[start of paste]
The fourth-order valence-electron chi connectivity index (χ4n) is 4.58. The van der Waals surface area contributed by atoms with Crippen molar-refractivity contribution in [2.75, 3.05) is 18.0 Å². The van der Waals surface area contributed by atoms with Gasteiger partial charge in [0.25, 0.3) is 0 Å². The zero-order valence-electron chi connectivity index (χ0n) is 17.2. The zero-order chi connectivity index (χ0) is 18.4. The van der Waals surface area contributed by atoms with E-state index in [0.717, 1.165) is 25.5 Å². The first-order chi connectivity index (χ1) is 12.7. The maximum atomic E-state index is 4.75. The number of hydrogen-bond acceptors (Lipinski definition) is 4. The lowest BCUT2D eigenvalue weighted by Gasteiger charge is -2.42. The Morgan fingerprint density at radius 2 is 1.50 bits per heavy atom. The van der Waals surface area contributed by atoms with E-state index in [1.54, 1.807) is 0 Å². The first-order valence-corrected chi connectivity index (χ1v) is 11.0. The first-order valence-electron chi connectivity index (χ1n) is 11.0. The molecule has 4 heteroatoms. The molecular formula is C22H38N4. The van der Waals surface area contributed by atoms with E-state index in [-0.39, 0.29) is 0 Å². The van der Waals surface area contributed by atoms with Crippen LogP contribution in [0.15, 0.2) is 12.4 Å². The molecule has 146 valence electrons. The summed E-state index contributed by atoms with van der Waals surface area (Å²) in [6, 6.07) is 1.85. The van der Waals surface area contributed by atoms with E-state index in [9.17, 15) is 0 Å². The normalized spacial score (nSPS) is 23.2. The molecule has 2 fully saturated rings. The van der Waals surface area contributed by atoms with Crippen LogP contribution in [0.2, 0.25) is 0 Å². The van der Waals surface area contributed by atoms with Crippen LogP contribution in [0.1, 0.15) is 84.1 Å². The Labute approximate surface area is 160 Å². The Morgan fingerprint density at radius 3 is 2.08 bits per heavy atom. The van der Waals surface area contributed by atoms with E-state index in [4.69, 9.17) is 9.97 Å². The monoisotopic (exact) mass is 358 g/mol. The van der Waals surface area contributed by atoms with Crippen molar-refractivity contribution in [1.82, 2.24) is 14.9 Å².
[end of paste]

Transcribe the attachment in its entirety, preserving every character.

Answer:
The fourth-order valence-electron chi connectivity index (χ4n) is 4.58. The van der Waals surface area contributed by atoms with Crippen molar-refractivity contribution in [2.75, 3.05) is 18.0 Å². The van der Waals surface area contributed by atoms with Gasteiger partial charge in [0.25, 0.3) is 0 Å². The zero-order valence-electron chi connectivity index (χ0n) is 17.2. The zero-order chi connectivity index (χ0) is 18.4. The van der Waals surface area contributed by atoms with E-state index in [0.717, 1.165) is 25.5 Å². The first-order chi connectivity index (χ1) is 12.7. The maximum atomic E-state index is 4.75. The number of hydrogen-bond acceptors (Lipinski definition) is 4. The lowest BCUT2D eigenvalue weighted by Gasteiger charge is -2.42. The Morgan fingerprint density at radius 2 is 1.50 bits per heavy atom. The van der Waals surface area contributed by atoms with E-state index in [1.54, 1.807) is 0 Å². The first-order valence-corrected chi connectivity index (χ1v) is 11.0. The first-order valence-electron chi connectivity index (χ1n) is 11.0. The molecule has 4 heteroatoms. The molecular formula is C22H38N4. The van der Waals surface area contributed by atoms with E-state index in [-0.39, 0.29) is 0 Å². The van der Waals surface area contributed by atoms with Crippen LogP contribution in [0.15, 0.2) is 12.4 Å². The molecule has 146 valence electrons. The summed E-state index contributed by atoms with van der Waals surface area (Å²) in [6, 6.07) is 1.85. The van der Waals surface area contributed by atoms with E-state index in [9.17, 15) is 0 Å². The normalized spacial score (nSPS) is 23.2. The molecule has 2 fully saturated rings. The van der Waals surface area contributed by atoms with Crippen LogP contribution in [0.2, 0.25) is 0 Å². The van der Waals surface area contributed by atoms with Crippen LogP contribution in [0.1, 0.15) is 84.1 Å². The Labute approximate surface area is 160 Å². The Morgan fingerprint density at radius 3 is 2.08 bits per heavy atom. The van der Waals surface area contributed by atoms with E-state index in [4.69, 9.17) is 9.97 Å². The monoisotopic (exact) mass is 358 g/mol. The van der Waals surface area contributed by atoms with Crippen molar-refractivity contribution in [1.82, 2.24) is 14.9 Å².